Paul Weimer of SF Signal asks: Do I have a map for Child of a Hidden Sea?
I must, right? You write a portal fantasy, and one of the perks must be that you get a gorgeous map, drawn by a professional, with Game of Thrones steampunky fabulousness and vast deserts and picturesquely named verdant forests, all populated by something way cooler than Ewoks.
This is one of my favorite kinds of question, because there are several answers, and some of them just about contradict each other.
Answer #1 – Yes! Stormwrack is the same size as Earth, though its orbital tilt and the length of its day are different. It takes 365 days to orbit its sun. Zero latitude and the international date line run through the great Verdanii city of Moscasipay, which is the home of something Wrackers call a World Clock. In more comprehensible terms, the Greenwich of this world is located on the same latitude as present-day Saskatoon.
I made the above choices because I wanted to be able to look at a map of our world and say “Okay, The Autumn District of Sylvanna is roughly where Tennessee is, and that means the sailing time from Moscasipay, in a ship moving at X speed, is Y days.” This makes things much easier for me, as someone who has some deficits in the map-reading area. It also fits with my having given Stormwrack many Earth-like qualities: the same gravity, tides, a similar ebb and flow of the seasons.
Answer #2 – No! There will be no actual map printed in Child of a Hidden Sea.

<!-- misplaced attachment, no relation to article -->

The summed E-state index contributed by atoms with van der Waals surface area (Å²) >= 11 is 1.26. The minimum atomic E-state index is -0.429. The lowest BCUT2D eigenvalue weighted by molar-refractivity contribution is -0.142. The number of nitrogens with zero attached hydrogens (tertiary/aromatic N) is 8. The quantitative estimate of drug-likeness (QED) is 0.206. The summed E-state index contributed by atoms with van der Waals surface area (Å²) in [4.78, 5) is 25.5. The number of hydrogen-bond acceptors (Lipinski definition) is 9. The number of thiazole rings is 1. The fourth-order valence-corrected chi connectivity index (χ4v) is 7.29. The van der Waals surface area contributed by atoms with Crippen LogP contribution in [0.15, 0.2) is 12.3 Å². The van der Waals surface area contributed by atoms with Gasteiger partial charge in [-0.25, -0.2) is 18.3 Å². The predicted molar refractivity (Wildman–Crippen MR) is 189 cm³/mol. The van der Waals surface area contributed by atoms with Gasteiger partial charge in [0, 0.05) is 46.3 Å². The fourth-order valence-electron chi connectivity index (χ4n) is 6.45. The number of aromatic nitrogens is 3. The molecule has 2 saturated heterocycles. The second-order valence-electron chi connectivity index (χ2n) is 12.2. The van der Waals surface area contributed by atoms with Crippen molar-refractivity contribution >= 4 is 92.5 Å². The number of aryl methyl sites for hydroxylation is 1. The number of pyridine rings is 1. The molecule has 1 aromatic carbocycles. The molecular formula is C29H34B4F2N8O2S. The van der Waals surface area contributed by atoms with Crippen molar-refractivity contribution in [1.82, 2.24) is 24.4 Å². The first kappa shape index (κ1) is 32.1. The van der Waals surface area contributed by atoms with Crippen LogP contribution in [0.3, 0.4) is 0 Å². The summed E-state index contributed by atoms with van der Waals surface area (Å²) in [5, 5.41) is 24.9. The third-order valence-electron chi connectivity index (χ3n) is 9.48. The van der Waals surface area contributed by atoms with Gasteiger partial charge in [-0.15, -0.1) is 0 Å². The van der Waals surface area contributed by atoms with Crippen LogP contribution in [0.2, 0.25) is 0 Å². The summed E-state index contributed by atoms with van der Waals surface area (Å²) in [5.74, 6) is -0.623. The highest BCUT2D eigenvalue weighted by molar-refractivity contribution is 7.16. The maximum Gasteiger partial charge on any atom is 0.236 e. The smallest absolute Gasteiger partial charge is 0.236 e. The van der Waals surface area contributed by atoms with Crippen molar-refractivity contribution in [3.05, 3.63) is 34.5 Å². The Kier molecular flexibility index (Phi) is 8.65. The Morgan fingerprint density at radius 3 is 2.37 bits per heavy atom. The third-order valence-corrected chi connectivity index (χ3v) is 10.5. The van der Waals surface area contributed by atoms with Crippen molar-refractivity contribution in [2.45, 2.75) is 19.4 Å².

Why? Stormwrack is mostly ocean. The land there takes the form of small archipelagos of islands. They’re much like the Galapagos: little blobs of terrain, each with its own microclimate. The biggest land mass is, again, Verdanii, and that’s not even as big as Australia. So here’s the problem: a map of the whole world, printed at the size of even a double hardcover page, would be water, water, water and more water. Take a page of blue construction paper, sprinkle a pinch of basil on it, and you’ll get the idea.
Aha, you may be thinking, do a partial! Excellent point. Some months ago I had a conversation with my editor, Stacy Hague-Hill, about whether there could be a map of the region where Child of a Hidden Sea takes place. But Nightjar crosses from one archipelago to another in this book: Sophie visits Stele Island and then Erinth (the island where “The Ugly Woman of Castello di Putti” is set.) She sails from there to a place called Tallon and finally ends up hooking up with the Fleet of Nations, at sea. There are also a few stops in San Francisco.
In the second and third books, Sophie and Parrish spend a fair amount of time on Sylvanna, without so much zipping around, so maybe we’ll revisit the issue.
Another Yes! Of course I have an actual map of Stormwrack at home, laid out atop of a map of Earth, with pins marking important locations and saying which sea is which.
But also, No! Since I can’t draw, at all, the islands on the above-mentioned artifact look like someone pounded a bunch of Pop Rocks and blue-green wax crayons into some silly putty and threw it all into their microwave.
Finally, Yes and No–there are lies! I have a Gale story drafted, called “Island of the Giants.” In it, Parrish finds out that the official Fleet Maps of Stormwrack contain some politically motivated fibs. I don’t know yet when Sophie’s going to work that one out, but I promise she will be deeply unimpressed.
Paul Weimer was kind enough to pitch me this question a couple of weeks ago when I started asking what all of you who read this blog might want to know, about me or the books or, really, anything.